Colombia’s President Juan Manuel Santos praised U.S. Congress’ ratification of a long-stalled free trade agreement (FTA) between the two countries in a televised speech Wednesday.
According to Santos, the ratification of the long-stalled deal “is an unmistakable sign that we are doing well, that we are going the right way. Today the world recognizes the new Colombia we are constructing and opens the door to us.”
The Colombian president said the decision of the U.S. House of Representative and Senate made the day “historic for the relations between Colombia and the United States, a historic day for Colombia’s insertion to the world and a historic day for the Colombian businessmen and workers.”
“Today … with the approval of the FTA, [U.S.] President [Barack] Obama has kept his word with the Colombian people,” added Santos shortly after the U.S. House voted 262 – 167 in favor, followed by a 66 – 33 vote in the Senate.
Obama, who had sent the trade deals with Colombia, Panama and South Korea to Congress only 9 days ago, said in a statement that “tonight’s vote, with bipartisan support, will significantly boost exports that bear the proud label ‘Made in America,’ support tens of thousands of good-paying American jobs and protect labor rights, the environment and intellectual property.”
U.S. unions, who have rejected a free trade pact with Colombia citing human rights and American jobs concerns, rejected the ratification.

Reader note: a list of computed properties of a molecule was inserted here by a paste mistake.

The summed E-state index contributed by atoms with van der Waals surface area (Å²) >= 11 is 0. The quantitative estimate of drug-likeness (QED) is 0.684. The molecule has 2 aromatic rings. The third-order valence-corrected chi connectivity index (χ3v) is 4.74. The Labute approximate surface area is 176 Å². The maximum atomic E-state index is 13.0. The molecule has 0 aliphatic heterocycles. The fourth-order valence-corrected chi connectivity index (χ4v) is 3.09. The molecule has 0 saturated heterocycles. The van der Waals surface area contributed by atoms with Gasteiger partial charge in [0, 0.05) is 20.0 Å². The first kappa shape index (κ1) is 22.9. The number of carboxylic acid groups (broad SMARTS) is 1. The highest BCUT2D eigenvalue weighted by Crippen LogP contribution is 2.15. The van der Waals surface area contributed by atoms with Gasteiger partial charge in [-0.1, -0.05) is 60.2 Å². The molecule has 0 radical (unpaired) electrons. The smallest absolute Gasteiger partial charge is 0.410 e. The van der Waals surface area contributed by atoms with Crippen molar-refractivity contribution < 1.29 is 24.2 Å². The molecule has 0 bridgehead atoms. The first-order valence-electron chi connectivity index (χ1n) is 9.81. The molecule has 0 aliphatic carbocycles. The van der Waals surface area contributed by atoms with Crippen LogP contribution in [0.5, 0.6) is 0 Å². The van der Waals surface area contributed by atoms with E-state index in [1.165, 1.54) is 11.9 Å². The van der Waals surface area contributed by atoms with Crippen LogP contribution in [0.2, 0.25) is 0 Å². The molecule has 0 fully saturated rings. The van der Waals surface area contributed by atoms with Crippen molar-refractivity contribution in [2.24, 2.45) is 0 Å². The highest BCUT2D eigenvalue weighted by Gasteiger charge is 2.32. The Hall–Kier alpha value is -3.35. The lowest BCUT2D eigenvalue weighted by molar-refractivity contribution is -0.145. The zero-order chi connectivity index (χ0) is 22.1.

“Historically, these agreements have closed American manufacturing facilities and cost American jobs,” said United Steel Workers International President Leo W. Gerard in a statement, adding that “the problems with the Colombia FTA go far beyond the American jobs that will be lost. Colombia, with some 170,000 murders of human rights activists, unionists and religious leaders and in the last 15 years, remains, despite government claims to the contrary, the most dangerous country in the world to be a trade unionist.”
Negotiations between the U.S. and Colombia over the trade deal, known in the U.S. as the Colombia Trade Promotion Agreement (CPTA), began in 2004. Former U.S. President George Bush and then-Colombian President Alvaro Uribe signed the pact in November 2006.
The bill was sent to the Colombian Congress in late 2006 and passed in July 2007. Colombia’s Constitutional Court completed a review and approved the agreement in 2008.
However, despite efforts from ex-President Bush to push the bill through the U.S. Congress before the end of his term, Bush’s Democratic opponents blocked the bill, citing concerns over Colombia’s human rights record.
Since assuming power in 2009, President Obama said he would push for approval of the CPTA as long as Colombia offered concrete proof of improvements in its human rights and labor record.
Earlier this year, the U.S. and Colombia agreed to a Labor Action Plan to address concerns over assassinations, violence and intimidation against unionists and abuse of workers.